Today's blockbusters live and die on their special effects. So it's not surprising that the wizards of f/x are beginning to step out from behind the curtain and direct their own films.
The next month will bring two such efforts - both, coincidentally, about alien invasions. Skyline, due Nov. 12, is co-directed by Los Angeles-based sibling visual-effects specialists the Brothers Strause, and Monsters is the feature directorial debut of the British visual-effects expert Gareth Edwards (it will open across Canada in November).
"For years I was in love with film, but I was like Cyrano de Bergerac, always helping other guys on their dates with it," Edwards told me in September, when his film played the Toronto International Film Festival. "It was like I was lending out condoms so this other bloke could have sex with the love of my life. Finally I said: 'Enough's enough, I'm going to get the girl this time.' "
It makes a lot of sense - and dollars. In most f/x-heavy movies, no matter how clearly the directors communicate how they want the effects to look, f/x supervisors have to redo them, often as many as 30 times, until all parties are satisfied. It's a hair-raisingly expensive process. But since these directors are f/x-perts themselves, they know all the tricks and can execute them much more economically.
In Skyline, the splashier of the two releases, alien forces lull humans with mysterious blue lights, then launch a battle for world domination. Co-directors Greg Strause, 35, and his brother Colin, 34, started out on TV ( The X Files), soon founding their own company, Hydraulx. It does films ( Iron Man 2, Terminator 3, Avatar), music videos (U2, Britney Spears, Red Hot Chili Peppers) and commercials (Nike, Jeep, Pepsi). Skyline is their second feature as directors - their first was Aliens vs. Predator - Requiem.
Universal is mega-promoting its wide release, and a sequel is already in the works.
Monsters is smaller in every way. Its premise is that aliens arrived on Earth six years ago, so humans have become used to them. But they periodically erupt into violence - in this case in Mexico, forcing an American traveller (Whitney Able) and a journalist (Scoot McNairy) to flee through a "Red Zone" to the United States.
It was shot on the fly for a paltry $15,000, then tweaked in postproduction for about $500,000 more. Edwards, 35 - who did visual effects for BBC-TV before founding his own company, The Monkey Experiment Ltd. - not only directed, but is also the writer, cinematographer, production designer and, naturally, visual-effects supervisor.
"I get the sense that some people in the industry aren't happy with what I'm doing, because it undermines their ability to charge millions of pounds," said Edwards, a cheeky guy with a deadpan sense of humour. "But effects people aren't sitting at their desks because they love cutting 'round a person's hand all day long. They're there because they want to be filmmakers, in the same way that previous generations of directors started as cinematographers or editors. So I think we're going to see more and more of this."
Especially if the films are as handmade as Monsters. "When you read all my credits on it I sound like a control freak," Edwards said. "But I couldn't have been more out of control."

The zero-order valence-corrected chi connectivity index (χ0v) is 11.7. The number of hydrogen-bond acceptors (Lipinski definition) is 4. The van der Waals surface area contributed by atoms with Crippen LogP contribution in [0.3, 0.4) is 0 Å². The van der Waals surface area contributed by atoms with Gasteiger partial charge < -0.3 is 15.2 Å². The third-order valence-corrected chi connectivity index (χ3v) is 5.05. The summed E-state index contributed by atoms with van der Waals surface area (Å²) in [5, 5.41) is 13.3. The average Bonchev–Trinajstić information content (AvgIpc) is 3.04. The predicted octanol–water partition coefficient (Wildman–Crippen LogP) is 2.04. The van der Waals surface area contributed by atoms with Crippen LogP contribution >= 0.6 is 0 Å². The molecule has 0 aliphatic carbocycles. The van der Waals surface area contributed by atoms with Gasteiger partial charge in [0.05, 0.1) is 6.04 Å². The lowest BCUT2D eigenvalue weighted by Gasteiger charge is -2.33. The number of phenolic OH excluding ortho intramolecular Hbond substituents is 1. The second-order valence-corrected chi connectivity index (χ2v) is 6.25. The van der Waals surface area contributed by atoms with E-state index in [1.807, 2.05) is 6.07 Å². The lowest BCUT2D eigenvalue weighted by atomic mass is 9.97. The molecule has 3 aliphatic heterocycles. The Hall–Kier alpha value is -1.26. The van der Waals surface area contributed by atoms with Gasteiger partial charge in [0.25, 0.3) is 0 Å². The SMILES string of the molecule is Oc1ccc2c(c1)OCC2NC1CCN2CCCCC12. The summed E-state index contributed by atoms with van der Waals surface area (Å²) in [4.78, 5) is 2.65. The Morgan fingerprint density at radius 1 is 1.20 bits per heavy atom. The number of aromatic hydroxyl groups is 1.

He had only a loose outline for a script, and counted on his lead actors - a couple in real life, who have since married - to improvise their dialogue. Edwards (operating the camera) and his minuscule crew (a sound man, a local fixer and a line producer who'd cut his teeth on the Lonely Planet TV series) shot guerrilla-style on the streets of Mexico, Guatemala, Belize, Costa Rica and Texas, usually without permits.
He used locals as extras, some of them never knowing they were in a movie - including border guards in Belize who didn't realize the couple who'd "lost their passports" were merely acting.
When real visuals echoed the movie's creeping unease, Edwards incorporated them: protest coffins that lined the streets of one village after a drug-related mini-massacre; a newspaper photo of severed heads that Able spied after a prison break in Guatemala; damage from Hurricane Ike in Galveston, Tex..
Instead of using film or tape, he shot on memory cards, so every night his editor, who also travelled with him, would clone and delete that day's scenes so the cards could be used the next. Then Edwards added the aliens - bioluminescent, squid-like creatures - wherever he wanted.
"It's all completely manipulated," Edwards said. "There are shots where Whitney's looking at Scoot in one country, and he's looking back at her in another."
Edwards gets away with it because he can fix any error himself. "Filmmaking was always an industrial process that cost millions," he said. "But now more and more, you can be more like musicians. You can create whatever you want, and you don't need a building full of people to help you."
Of course, Hollywood has already come courting. Edwards's new William Morris Endeavor agent recently danced him through two weeks of meetings with 100 studio execs, though Edwards vowed he wouldn't agree to anything on the spot.
"That was the hardest thing," he said. "It was like being a recovering alcoholic and having back-to-back tours of beer factories. I just wanted to drink!"
He laughed, then continued: "Put it this way: If you gave me $10-million as a gift, I'd spend it making a movie because that's what I want to do with my life. But there's a Hollywood way of making films, a factory process they have, where it would be very easy for me to get crushed by people who wouldn't care, ultimately, what I thought about my film, as long as they made money."
Don't get him wrong: Edwards wants to make a Hollywood movie eventually. "If I never did, that would be like being a footballer and never playing in the World Cup," he said.
He just wants to do it his way. And since Hollywood is unlikely to end its f/x-obsession any time soon, I'm sure he will.